The value in prioritizing and organizing your emotions, I think, is important to do, if only in some small manner.

    If you’re always caught up in the small problems and can’t get over certain hardships that shouldn’t hold you back, wouldn’t you want to form a habit of not falling into those traps again?

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    When a system is in place you become used to organizing things into what’s important and of value, and what really isn’t a priority.

    Now, I wouldn’t suggest a definitive process that will lead to emotional bliss. There are so many things that affect our lives that we couldn’t possibly pigeon-hole, or delegate times to deal with.

    However, we’re trying to organize our lives to be more productive in work so we have more time and energy in our lives. If we can do the same for emotions so we’re not continuously caught up in unimportant squabbles or regularly depressed over something we can’t change, then we can live the lives we want.

    Try this:

    • Get it out of your head. Write it down and see it objectively.
    • Organize to prioritize. If it’s important, it’s probably building on something like a relationship. Put that into a project and work on it. Anything less important is probably just worth archiving for reference. If you’re organizing that into more definable areas, all the better to help you out in the future.
    • Think about your emotions. Don’t let anything unnecessary affect the rest of your life negatively.

    Emotions define our lives and our relationships with others. Make them work for you and not against you.

    More by this author

    Craig Childs

    Craig is an editor and web developer who writes about happiness and motivation at Lifehack

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    Last Updated on January 21, 2020

    Becoming Self-Taught (The How-To Guide)

    Becoming Self-Taught (The How-To Guide)

    Most of the skills I use to make a living are skills I’ve learned on my own: Web design, desktop publishing, marketing, personal productivity skills, even teaching! And most of what I know about science, politics, computers, art, guitar-playing, world history, writing, and a dozen other topics, I’ve picked up outside of any formal education.

    This is not to toot my own horn at all; if you stop to think about it, much of what you know how to do you’ve picked up on your own. But we rarely think about the process of becoming self-taught. This is too bad, because often, we shy away from things we don’t know how to do without stopping to think about how we might learn it — in many cases, fairly easily.

    The way you approach the world around you dictates to a great degree whether you will find learning something new easy or hard.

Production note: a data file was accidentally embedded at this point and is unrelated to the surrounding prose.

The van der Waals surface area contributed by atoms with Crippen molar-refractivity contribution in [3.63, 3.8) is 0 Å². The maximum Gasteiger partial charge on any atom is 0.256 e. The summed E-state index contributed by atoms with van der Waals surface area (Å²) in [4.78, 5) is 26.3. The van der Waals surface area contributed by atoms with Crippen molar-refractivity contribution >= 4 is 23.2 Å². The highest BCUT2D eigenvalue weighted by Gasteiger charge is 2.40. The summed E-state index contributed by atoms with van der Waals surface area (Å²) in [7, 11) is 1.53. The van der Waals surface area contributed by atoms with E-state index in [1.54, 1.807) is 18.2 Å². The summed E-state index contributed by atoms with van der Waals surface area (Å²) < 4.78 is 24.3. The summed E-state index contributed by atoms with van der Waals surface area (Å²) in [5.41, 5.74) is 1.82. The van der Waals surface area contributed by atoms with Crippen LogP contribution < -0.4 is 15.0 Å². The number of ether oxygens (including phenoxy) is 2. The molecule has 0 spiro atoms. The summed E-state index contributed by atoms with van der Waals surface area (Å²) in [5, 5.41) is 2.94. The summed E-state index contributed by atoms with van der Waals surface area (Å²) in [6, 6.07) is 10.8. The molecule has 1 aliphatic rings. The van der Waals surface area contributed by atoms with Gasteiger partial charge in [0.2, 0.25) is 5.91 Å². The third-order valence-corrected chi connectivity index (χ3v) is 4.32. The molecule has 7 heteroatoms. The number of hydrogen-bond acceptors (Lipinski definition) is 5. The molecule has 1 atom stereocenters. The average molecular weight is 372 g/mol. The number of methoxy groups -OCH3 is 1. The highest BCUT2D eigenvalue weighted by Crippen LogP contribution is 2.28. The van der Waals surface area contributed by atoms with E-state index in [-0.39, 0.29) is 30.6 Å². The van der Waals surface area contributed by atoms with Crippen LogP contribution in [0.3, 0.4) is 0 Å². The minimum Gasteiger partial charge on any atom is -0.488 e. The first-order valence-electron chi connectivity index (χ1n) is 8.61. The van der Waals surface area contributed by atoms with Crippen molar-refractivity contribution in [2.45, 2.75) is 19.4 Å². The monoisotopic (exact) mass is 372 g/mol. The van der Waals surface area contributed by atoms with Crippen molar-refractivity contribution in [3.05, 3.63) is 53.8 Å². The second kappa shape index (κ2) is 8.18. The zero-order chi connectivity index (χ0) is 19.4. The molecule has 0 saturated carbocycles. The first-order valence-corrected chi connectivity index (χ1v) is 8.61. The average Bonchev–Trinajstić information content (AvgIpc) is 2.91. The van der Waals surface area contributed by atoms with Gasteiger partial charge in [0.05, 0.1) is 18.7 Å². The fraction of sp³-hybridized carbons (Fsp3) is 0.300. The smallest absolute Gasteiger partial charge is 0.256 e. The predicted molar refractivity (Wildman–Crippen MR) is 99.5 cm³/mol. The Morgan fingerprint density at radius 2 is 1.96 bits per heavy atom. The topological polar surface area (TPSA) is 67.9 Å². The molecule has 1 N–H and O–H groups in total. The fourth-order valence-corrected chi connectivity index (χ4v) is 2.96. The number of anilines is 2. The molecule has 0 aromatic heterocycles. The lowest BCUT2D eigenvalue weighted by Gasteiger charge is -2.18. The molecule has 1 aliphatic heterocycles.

The Keys to Learning Anything Easily

    Learning comes easily to people who have developed:

    Curiosity

    Being curious means you look forward to learning new things and are troubled by gaps in your understanding of the world. New words and ideas are received as challenges and the work of understanding them is embraced.

    People who lack curiosity see learning new things as a chore — or worse, as beyond their capacities.

    Patience

    Depending on the complexity of a topic, learning something new can take a long time. And it’s bound to be frustrating as you grapple with new terminologies, new models, and apparently irrelevant information.

    When you are learning something by yourself, there is nobody to control the flow of information, to make sure you move from basic knowledge to intermediate and finally advanced concepts.

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    Patience with your topic, and more importantly with yourself is crucial — there’s no field of knowledge that someone in the world hasn’t managed to learn, starting from exactly where you are.

    A Feeling for Connectedness

    This is the hardest talent to cultivate, and is where most people flounder when approaching a new topic.

    A new body of knowledge is always easiest to learn if you can figure out the way it connects to what you already know. For years, I struggled with calculus in college until one day, my chemistry professor demonstrated how to do half-life calculations using integrals. From then on, calculus came much easier, because I had made a connection between a concept I understood well (the chemistry of half-lifes) and a field I had always struggled in (higher maths).

    The more you look for and pay attention to the connections between different fields, the more readily your mind will be able to latch onto new concepts.

    How to Self-Taught Effectively

    With a learning attitude in place, working your way into a new topic is simply a matter of research, practice, networking, and scheduling:

    1. Research

    Of course, the most important step in learning something new is actually finding out stuff about it. I tend to go through three distinct phases when I’m teaching myself a new topic: